Christ in Public
God has been in the news a lot lately. From Christian prayers in council meetings, to statements from the highest echelons of the Royal Family and the government, discussion of the place of God and in particular the role of Christianity in Britain today has been in the news on a daily basis. Professor Richard Dawkins continues to argue that religion has no place in the 21st century and debates over his anecdotes continue to capture the twittersphere. It seems it is now acceptable to discuss the Christian faith and belief in God in public. From radio studios to the school gate I have enjoyed being a part of this. The role of God in Britain is being discussed up and down the country in government, education, legislation, and community life in a way that I can’t remember in recent history.
While secularism insists that nothing good comes from religion, isn’t it actually the case that it is a Christian heritage that actually provides us with this free and open society—encouraging people to question and reason for themselves? For many, religious faith is a process, a journey of discovery on the basis of evidence, reason, and personal experience. Christianity has provided the foundation in Britain for an open and tolerant society. It was the great Christian leader Augustine who coined the phrase tolerare malus. He claimed that political structure influenced by the Christian faith must tolerate that which it disagreed with and perceived as wrong for the greater good of freedom.
Freedom and tolerance of others arise from a worldview—a set of values and beliefs that are conducive to liberty, they do not come about by random chance. In Britain this foundation or worldview has undeniably been the Christian faith. But this seems to fly in the face of the claims made by leading atheists that belief in God is delusional and oppressive and that people in Britain are not truly religious anyway. Invoking what has come to be known by sociologists as the secularization thesis they tell us that modern countries eventually turn their back on spiritual belief, that as people progress they become less religious.
However, this myth of secularization has plainly not panned out and it has been soundly debunked within academia. The leading sociologist Mary Douglas announced the death of the secularization theory in 1982 in an essay that began with the words, “Events have taken religious studies by surprise.” Even prominent proponents of secularization like sociologist Peter Berger have now abandoned the theory since the world is plainly becoming more religious not less.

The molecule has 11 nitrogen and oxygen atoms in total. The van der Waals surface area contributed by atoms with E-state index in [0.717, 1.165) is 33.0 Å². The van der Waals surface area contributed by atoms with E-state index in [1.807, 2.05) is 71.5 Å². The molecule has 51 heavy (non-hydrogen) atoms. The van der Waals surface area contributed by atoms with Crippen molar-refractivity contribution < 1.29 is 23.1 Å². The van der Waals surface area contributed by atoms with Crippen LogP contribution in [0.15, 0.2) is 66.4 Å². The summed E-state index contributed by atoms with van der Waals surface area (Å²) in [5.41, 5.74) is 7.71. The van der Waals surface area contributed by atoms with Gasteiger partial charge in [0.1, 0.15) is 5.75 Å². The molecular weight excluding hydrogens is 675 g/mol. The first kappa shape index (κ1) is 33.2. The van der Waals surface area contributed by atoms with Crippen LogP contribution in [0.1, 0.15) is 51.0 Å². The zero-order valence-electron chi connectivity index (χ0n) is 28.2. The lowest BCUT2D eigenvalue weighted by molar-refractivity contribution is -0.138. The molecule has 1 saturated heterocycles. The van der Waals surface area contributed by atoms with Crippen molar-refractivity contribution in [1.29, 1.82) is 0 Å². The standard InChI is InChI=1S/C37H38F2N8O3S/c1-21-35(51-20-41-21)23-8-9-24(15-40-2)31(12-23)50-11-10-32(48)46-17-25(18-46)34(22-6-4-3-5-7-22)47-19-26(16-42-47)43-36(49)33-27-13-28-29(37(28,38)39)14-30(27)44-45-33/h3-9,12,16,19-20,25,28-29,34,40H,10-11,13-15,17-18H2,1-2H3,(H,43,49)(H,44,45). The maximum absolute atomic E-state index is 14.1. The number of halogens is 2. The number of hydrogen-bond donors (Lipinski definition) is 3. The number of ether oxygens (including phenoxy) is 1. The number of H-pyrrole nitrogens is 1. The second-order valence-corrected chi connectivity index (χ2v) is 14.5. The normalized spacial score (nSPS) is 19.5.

Our most profound laws and rights, and the concept of the dignity of the human person expounded in the Magna Carta arise from a Christian vision and assume God’s existence. Our greatest social reform movements from the abolition of the slave trade to the reform of child labor laws, and many other justice movements are the bequest of our Christian heritage as a country. Britain has benefitted so much in our history from Christianity—and this continues today as we see the values of the charitable, tolerant society envisaged by St. Augustine allow for Richard Dawkins and whomever to debate without fear of reprisals. Does everyone in Britain agree with the central tenets of the Christian faith? No, of course not, but does our Christian heritage make a way for peace, courteous debate, tolerance, inclusion, and freedom? I believe it does.
As people up and down the country discuss belief in God and the newspapers continue to run stories about Christianity, it is my hope that we will continue to see a greater openness to speak and inquire about the gospel in Britain—and far beyond.
Amy Orr-Ewing is EMEA director for Ravi Zacharias International Ministries and director of the Oxford Centre for Christian Apologetics in Oxford, England.
(1) Adapted from an article appearing in Christianity Magazine, March 2012.
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